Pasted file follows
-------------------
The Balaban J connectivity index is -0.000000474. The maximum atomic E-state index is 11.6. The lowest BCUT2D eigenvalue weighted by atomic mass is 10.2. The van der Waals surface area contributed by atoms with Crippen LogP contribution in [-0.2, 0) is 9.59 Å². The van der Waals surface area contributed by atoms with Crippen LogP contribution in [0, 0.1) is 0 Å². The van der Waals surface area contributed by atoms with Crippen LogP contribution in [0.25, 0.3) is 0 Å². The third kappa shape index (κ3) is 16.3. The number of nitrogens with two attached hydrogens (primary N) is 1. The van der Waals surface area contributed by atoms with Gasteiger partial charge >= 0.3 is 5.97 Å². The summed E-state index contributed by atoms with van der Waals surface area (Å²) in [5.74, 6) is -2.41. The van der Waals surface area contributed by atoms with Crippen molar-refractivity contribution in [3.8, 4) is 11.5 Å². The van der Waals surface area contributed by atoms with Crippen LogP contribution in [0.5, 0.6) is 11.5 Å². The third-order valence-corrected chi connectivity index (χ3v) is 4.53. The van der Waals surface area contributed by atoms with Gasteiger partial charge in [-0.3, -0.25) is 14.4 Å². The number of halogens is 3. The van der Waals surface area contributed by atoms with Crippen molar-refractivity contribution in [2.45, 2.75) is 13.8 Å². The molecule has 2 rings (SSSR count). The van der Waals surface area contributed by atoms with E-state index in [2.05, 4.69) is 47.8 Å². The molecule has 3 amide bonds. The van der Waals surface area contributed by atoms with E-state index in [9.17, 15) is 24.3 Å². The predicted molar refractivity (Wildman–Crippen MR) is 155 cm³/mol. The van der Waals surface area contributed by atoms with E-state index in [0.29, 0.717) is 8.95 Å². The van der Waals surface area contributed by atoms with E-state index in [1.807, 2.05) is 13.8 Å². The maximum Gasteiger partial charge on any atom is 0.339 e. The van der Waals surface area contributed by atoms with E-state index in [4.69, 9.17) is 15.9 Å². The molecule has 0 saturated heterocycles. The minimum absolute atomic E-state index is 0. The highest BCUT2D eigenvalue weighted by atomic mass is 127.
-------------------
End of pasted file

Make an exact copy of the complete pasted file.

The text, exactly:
The Balaban J connectivity index is -0.000000474. The maximum atomic E-state index is 11.6. The lowest BCUT2D eigenvalue weighted by atomic mass is 10.2. The van der Waals surface area contributed by atoms with Crippen LogP contribution in [-0.2, 0) is 9.59 Å². The van der Waals surface area contributed by atoms with Crippen LogP contribution in [0, 0.1) is 0 Å². The van der Waals surface area contributed by atoms with Crippen LogP contribution in [0.25, 0.3) is 0 Å². The third kappa shape index (κ3) is 16.3. The number of nitrogens with two attached hydrogens (primary N) is 1. The van der Waals surface area contributed by atoms with Gasteiger partial charge >= 0.3 is 5.97 Å². The summed E-state index contributed by atoms with van der Waals surface area (Å²) in [5.74, 6) is -2.41. The van der Waals surface area contributed by atoms with Crippen molar-refractivity contribution in [3.8, 4) is 11.5 Å². The van der Waals surface area contributed by atoms with Crippen LogP contribution in [0.5, 0.6) is 11.5 Å². The third-order valence-corrected chi connectivity index (χ3v) is 4.53. The van der Waals surface area contributed by atoms with Gasteiger partial charge in [-0.3, -0.25) is 14.4 Å². The number of halogens is 3. The van der Waals surface area contributed by atoms with Crippen molar-refractivity contribution in [2.45, 2.75) is 13.8 Å². The molecule has 2 rings (SSSR count). The van der Waals surface area contributed by atoms with E-state index in [2.05, 4.69) is 47.8 Å². The molecule has 3 amide bonds. The van der Waals surface area contributed by atoms with E-state index in [9.17, 15) is 24.3 Å². The predicted molar refractivity (Wildman–Crippen MR) is 155 cm³/mol. The van der Waals surface area contributed by atoms with E-state index in [0.29, 0.717) is 8.95 Å². The van der Waals surface area contributed by atoms with E-state index in [1.807, 2.05) is 13.8 Å². The maximum Gasteiger partial charge on any atom is 0.339 e. The van der Waals surface area contributed by atoms with E-state index in [4.69, 9.17) is 15.9 Å². The molecule has 0 saturated heterocycles. The minimum absolute atomic E-state index is 0. The highest BCUT2D eigenvalue weighted by atomic mass is 127.